Medication Non-Adherence Challenges and the Doable Solution

By Dr. Batami Sadan

The world-known issue

Many patients frequently do not adhere to significantly essential medication. Poor medication adherence result in poor clinical outcomes and may lead to morbidity, mortality, increased health care costs and harmful consequences for workforce productivity and overall public health. Half of the 3.2 billion annual prescriptions dispensed in the United States are eventually not taken. Estimates are that approximately 125,000 deaths per year in the United States are due to medication non-adherence.
Suitable medication adherence remains a challenge.[1]

Patient’s self-management, especially for long term chronic conditions, may help improve health outcomes as well as reduce the cost of care. It requires efficacious tools which can enable patients to manage their own care with less reliance on healthcare professionals. Such tools may include smart medication management dispensers that monitor adherence, as well as free access to internet healthcare information, remote monitoring and telephone support. Combining these will allow patients’ connectivity with providers, pharmacies and healthcare system’s data.

Common interventions and their outcomes

Medication adherence interventions have been more successful for short-term treatment than long term; only 36 of 83 interventions reported in 70 randomized clinical trials (RCTs) were associated with improvements in adherence, but only 25 interventions led to improvement in at least one treatment outcome.[1]

However, almost all of the interventions that were effective for long-term care were complex, including combinations of convenient, reachable care information, reminders, self-monitoring, reinforcement, counseling, family therapy, psychological therapy, crisis intervention, manual telephone follow-up, and supportive care. Thus, even the most effective interventions did not lead to large improvements in adherence and treatment outcomes.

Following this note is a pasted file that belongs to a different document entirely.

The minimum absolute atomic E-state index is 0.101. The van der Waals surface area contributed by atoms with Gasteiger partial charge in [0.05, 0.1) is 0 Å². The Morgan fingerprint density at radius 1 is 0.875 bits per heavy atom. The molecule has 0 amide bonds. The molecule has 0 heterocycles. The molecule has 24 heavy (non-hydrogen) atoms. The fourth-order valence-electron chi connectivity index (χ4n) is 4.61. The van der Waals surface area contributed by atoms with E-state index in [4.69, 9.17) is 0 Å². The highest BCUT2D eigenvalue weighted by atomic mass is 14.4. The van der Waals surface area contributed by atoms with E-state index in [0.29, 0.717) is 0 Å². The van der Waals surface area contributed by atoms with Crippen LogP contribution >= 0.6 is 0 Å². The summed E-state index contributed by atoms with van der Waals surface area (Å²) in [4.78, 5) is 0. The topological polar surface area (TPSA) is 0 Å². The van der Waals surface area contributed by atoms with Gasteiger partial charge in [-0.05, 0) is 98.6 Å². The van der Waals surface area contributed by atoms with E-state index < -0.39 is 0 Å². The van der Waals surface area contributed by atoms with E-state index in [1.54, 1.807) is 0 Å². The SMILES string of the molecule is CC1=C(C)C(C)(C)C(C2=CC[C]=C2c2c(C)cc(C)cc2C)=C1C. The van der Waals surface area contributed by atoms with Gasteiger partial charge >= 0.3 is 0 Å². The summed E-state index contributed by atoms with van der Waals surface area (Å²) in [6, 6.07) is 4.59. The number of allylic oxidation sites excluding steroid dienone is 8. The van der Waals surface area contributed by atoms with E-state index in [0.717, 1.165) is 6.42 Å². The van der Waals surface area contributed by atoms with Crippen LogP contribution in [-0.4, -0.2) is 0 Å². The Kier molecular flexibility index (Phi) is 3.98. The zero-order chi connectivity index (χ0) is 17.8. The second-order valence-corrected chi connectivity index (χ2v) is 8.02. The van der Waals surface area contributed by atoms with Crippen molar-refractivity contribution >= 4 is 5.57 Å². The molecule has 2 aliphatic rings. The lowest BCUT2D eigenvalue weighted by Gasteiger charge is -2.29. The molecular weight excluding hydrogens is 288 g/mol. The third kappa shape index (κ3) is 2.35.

Recently conducted trial, combining interventions

A randomised controlled trial [2] using Telehealth for patients at high risk of cardiovascular disease was designed to assess whether a non-clinical staff can effectively manage people at high risk of cardiovascular disease using digital health technologies.

Only 50% (148/295) of participants in the intervention group responded to the treatment, in comparison with 43% (124/291) in the control group.

This evidence based telehealth approach was associated with small clinical benefits for a minority of people with high cardiovascular risk, and there was no overall improvement in the average risk.

Recently conducted trial, combining a complete medication management solution and interventions

A study [3] was conducted by St. Helena Health with Chronic Heart Failure (CHF) patients and was monitored by Vaica’s SimpleMed+ (a smart medication management dispenser), that logs taken medication doses and outputs reminders. The reminders are programmable and can escalate from visual and audible alerts to text messages and emails.

The results were quite positive: Adherence to medication was sustained above 94.5%, 98% taken if including late doses during the monitored period. This resulted in 68% reduction in emergency room visits, a 72% reduction in hospitalization and 78% reduction in the length of stay. It also resulted in a significant reduction of the severity of CHF symptoms from levels 3-4 (sever) to levels 1-2.

The patients were given personal, weekly multi dose blister packs re-filled and sealed by pharmacists. The weekly blister packs were inserted into the SimpleMed+. The patients were followed up with weekly nursing phone calls and weekly refilled blister packs. This combined solution promises accurate medication consumption (taken on time and as prescribed).

[1] Medication Adherence A Call for Action. Am Heart J. 2011 September ; 162(3): 412–424. doi:10.1016/j.ahj.2011.06.007.
[2] Telehealth for patients at high risk of cardiovascular diseases; BMJ 2016;353:i2647 http://dx.doi.org/10.1136/bmj.i2647
[3] Santa Helena study results, www.Vaica.Com